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How do I find and hire a foreign maid? 
Malaysians have hired well over 300,000 foreign women as live-in maids or domestic helpers. Most foreign maids in Malaysia are hired through a recruitment agency (more popularly known as the maid agency or agent). This agent finds a foreign maid or helper for you and, more importantly, deals with the immigration and travel issues involved in getting her to Malaysia, from paperwork to travel arrangements. As you are most likely looking for a maid to help you care for your baby, it is important that you go through the proper channels to find a helper who has passed all the health tests and is here legally. 

It is important that you appoint a reputable maid agency registered with the Immigration Department to help you find your foreign live-in. 

It is the maid agency's job to:

  • assess if you qualify for a foreign maid (both parents must be working and have a certain amount of combined monthly income, among other things);
  • provide you with a checklist of documents required by the Immigration Department and keep you informed of the status of your application;
  • provide bio-datas of candidates (including her age, marital status and work experience);
  • provide a breakdown of costs;
  • pick the maid up from the airport upon her arrival (you will usually pick the maid up from the agent's office);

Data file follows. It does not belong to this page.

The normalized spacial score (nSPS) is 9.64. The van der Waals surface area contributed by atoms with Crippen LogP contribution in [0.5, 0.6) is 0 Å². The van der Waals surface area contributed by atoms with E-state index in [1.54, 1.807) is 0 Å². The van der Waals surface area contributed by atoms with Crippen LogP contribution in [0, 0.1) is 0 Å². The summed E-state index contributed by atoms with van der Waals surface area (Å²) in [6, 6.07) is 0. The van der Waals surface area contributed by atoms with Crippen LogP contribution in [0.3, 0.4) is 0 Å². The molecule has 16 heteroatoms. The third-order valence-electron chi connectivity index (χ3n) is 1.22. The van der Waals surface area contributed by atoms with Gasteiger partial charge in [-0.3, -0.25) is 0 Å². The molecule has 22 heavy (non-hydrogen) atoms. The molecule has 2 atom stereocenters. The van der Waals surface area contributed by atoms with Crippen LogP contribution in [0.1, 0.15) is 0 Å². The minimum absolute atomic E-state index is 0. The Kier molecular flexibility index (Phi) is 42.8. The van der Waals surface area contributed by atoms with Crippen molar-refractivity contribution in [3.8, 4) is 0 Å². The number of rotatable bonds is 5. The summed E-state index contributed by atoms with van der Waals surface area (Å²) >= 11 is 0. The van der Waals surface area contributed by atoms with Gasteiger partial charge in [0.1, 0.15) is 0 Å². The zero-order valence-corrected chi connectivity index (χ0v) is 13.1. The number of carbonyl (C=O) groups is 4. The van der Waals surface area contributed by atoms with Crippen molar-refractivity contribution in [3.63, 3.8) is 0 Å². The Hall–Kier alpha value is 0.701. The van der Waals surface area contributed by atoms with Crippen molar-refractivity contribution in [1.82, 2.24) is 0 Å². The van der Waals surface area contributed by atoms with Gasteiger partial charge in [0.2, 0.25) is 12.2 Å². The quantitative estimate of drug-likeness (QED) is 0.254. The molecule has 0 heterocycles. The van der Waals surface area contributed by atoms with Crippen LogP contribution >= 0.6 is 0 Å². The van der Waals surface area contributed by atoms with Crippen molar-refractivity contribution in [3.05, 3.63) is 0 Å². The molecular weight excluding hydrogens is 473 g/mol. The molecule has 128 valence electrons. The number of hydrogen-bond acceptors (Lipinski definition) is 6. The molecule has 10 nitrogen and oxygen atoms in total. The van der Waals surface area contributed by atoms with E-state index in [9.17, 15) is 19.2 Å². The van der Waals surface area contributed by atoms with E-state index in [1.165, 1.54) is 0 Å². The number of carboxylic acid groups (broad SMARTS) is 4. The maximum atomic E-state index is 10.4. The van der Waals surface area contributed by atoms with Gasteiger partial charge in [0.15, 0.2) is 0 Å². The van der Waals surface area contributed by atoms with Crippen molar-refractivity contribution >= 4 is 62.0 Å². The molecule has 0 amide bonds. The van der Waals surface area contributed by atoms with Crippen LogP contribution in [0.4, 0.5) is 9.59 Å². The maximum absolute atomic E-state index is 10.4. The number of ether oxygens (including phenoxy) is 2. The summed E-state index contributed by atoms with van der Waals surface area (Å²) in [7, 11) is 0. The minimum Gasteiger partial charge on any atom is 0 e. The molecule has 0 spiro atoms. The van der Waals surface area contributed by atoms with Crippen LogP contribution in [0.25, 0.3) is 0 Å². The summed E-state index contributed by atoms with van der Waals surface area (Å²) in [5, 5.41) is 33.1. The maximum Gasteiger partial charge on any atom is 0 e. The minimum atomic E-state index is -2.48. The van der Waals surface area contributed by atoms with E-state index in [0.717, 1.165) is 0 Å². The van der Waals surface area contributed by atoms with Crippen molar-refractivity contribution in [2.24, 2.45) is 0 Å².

• provide training that includes some familiarisation with common household mod cons;
  • advise you on follow-up procedures such as the Fomema medical.

Most maid agencies in Malaysia provide a standard two-year contract. It is up to you to ensure the contract also includes warranty clauses for:

  • another maid free of charge if your maid runs away in the first three to six months (in 2007, some 1,200 maids ran away from their place of employment every month);
  • another maid free of charge if your maid fails her medical tests;
  • another maid or further training free of charge if your maid performs far below expectations.

You can certainly recruit a maid directly without the services of an agency, but it will be your responsibility to ensure you get the necessary approvals from the Immigration Departments in Malaysia and in her home country. Only women from Indonesia, Thailand, Cambodia, the Philippines, Sri Lanka, India, Vietnam and Laos are allowed to work here as maids or domestic helpers (although some of these countries have barred their citizens from coming to Malaysia to work as domestic helpers). 

Note that regulations differ in each country, and you should be clear about the papers and permits needed by authorities in Malaysia and your maid's country of origin before you decide to go it alone. For example, the Philippines Embassy here, which issues the POEA (Philippines Overseas Employment Administration) permit, will only deal with agents registered with them. Individual employers will not be entertained. Without the POEA, your maid will not be allowed to leave her country for employment overseas, even if she already has a valid work permit. 

How much will I have to pay for a foreign maid?